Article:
Wednesday, July 19, 2017
My teeth chattered. In my tiny backpack, there were no socks or long pants. The only item I had to stave off the cold was a long-sleeve flannel, feebly wrapped around my tightly curled body. The rest of the bus, donning winter clothing, snored softly under heavy wool blankets. The other passengers had warned me of the frigidity of the bus while we waited to board.
“Esta bien, soy de los montañas,” was my response. The howling winds and driving snow of Mount Hood had nothing on the fully cranked AC of the bus portion of my journey to Bocas Del Toro, Panama. The waning moon lighted the rolling jungles of the countryside as our bus bumped and weaved along the deserted road. I envied my 17 friends, who hours earlier had flown over this landscape and were happily soaking up the midnight heat in Bocas.
Always the thrifty one, I laughed at them and their hour plane ride when there was the option of 14 hours of local transport and a few bucks saved. As I silently cursed the driver, a large bump in the road left everyone aboard momentarily airborne. The hangtime awoke the woman next to me, who felt enough pity on the gringo from the mountains to nudge me and hand me a corner of the massive blanket cocooned around her.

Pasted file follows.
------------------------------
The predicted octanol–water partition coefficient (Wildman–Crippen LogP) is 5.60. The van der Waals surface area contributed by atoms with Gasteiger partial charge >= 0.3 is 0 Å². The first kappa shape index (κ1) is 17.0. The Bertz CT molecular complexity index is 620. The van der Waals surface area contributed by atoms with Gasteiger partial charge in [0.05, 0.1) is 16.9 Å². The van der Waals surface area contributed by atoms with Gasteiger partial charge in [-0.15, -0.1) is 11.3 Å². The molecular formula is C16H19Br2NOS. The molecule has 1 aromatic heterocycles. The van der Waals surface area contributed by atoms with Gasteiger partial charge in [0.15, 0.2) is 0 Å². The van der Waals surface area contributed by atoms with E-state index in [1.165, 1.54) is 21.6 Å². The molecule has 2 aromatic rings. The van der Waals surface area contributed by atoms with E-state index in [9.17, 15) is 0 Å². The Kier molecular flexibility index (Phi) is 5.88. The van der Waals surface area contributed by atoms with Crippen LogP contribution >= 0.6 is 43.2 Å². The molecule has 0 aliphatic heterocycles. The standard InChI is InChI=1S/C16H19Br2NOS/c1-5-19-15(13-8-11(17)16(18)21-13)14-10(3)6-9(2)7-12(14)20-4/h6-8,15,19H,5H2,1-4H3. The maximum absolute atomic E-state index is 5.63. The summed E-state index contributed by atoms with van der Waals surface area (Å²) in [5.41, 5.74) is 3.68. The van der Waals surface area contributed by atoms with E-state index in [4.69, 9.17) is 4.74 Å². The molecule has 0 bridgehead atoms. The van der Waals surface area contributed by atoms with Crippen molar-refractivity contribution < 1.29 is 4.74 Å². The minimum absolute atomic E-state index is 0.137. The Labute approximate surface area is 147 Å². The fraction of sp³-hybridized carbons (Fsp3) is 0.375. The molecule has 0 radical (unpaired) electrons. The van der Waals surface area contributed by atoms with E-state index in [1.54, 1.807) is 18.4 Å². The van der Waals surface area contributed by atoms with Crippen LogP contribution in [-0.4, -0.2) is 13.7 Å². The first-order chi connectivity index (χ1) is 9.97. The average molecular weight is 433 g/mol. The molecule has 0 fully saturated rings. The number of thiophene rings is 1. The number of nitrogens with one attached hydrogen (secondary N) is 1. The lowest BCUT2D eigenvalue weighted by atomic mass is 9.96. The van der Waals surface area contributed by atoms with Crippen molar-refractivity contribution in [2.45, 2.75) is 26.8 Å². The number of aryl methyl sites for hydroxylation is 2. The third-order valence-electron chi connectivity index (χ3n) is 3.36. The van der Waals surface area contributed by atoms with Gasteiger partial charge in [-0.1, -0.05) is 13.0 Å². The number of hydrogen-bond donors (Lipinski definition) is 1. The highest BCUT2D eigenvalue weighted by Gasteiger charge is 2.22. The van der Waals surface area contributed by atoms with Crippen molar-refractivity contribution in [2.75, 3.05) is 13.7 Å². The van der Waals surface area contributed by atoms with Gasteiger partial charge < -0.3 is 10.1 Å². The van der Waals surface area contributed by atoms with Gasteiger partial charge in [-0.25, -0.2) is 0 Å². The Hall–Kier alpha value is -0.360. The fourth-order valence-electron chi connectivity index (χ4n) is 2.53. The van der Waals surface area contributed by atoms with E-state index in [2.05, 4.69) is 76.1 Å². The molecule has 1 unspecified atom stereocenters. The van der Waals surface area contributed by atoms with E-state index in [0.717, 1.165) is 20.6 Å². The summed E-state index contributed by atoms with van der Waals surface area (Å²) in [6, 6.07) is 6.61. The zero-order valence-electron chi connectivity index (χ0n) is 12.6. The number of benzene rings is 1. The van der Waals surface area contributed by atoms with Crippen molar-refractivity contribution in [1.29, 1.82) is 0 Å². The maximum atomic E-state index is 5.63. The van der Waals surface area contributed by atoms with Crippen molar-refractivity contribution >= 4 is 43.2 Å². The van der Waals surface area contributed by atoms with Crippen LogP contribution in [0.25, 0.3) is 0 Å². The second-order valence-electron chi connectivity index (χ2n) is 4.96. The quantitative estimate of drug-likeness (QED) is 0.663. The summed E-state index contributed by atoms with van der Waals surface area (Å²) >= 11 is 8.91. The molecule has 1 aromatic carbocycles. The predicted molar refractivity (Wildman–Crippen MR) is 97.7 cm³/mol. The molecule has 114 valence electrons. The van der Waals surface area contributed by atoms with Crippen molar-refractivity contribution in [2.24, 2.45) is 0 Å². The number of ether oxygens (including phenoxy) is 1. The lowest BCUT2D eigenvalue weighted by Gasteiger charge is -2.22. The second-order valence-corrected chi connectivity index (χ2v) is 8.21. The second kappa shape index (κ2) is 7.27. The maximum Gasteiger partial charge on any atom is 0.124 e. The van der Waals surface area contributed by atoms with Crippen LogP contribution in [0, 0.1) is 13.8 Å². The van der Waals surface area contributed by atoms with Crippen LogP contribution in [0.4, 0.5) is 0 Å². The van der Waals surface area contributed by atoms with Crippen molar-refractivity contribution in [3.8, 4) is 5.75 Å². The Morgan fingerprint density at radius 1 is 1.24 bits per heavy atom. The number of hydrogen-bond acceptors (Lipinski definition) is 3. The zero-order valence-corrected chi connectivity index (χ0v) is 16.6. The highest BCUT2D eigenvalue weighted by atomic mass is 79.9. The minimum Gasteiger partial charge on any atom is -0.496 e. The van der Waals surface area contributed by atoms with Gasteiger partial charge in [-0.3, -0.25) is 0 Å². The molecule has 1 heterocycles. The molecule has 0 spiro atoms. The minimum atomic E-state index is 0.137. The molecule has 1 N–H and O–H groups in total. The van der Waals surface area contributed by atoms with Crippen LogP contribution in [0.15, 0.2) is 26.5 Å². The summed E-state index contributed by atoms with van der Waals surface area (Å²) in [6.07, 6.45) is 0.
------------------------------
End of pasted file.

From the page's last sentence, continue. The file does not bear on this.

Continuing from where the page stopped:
The morning before, despite my lengthy journey from PDX, after an eight-hour layover in LA and five hours in the middle of the night in Mexico City, I had made it to Panama, excited and full of energy. I followed signs to the exit of the airport and forced my way through the wall of thick humid air waiting for me at the door. I skipped past a line of people returning home, lugging heavy bags.
The line of people I had passed slowly caught up to me as I stood staring at a gigantic chaotic roundabout. Dilapidated school buses, blasting Panamanian Reggaeton, covered in advertisements and custom paint jobs whipped around the circle, screeching to a halt for just long enough to allow passengers to throw their luggage aboard and hop on before the bus vanished in a puff of black smoke.
The ticket man shouted out destinations as waiting passengers listened for their route, bags cocked ready to throw aboard. It didn’t take long for the population of the roundabout to be whisked away on their respective busses and leave me, standing dumbfounded, with a whole new group of travelers eager to be on their way. After several pathetic attempts at reigniting the basic Spanish language skills lurking deep in my brain, I hopped on a bus at random.
The ticket man stopped me and repeated the final destination as if saying, “There is no way you are going there.” I responded with “Bus station?” and a shrug. He impatiently pointed me to the other side of the roundabout. My feet hardly hit the ground and the bus was gone, leaving nothing but the lingering yells of the DJ on the radio. The other side of the roundabout proved to eventually lead me, after many more missteps and many kind locals, to the long-distance bus terminal and that ice box on wheels.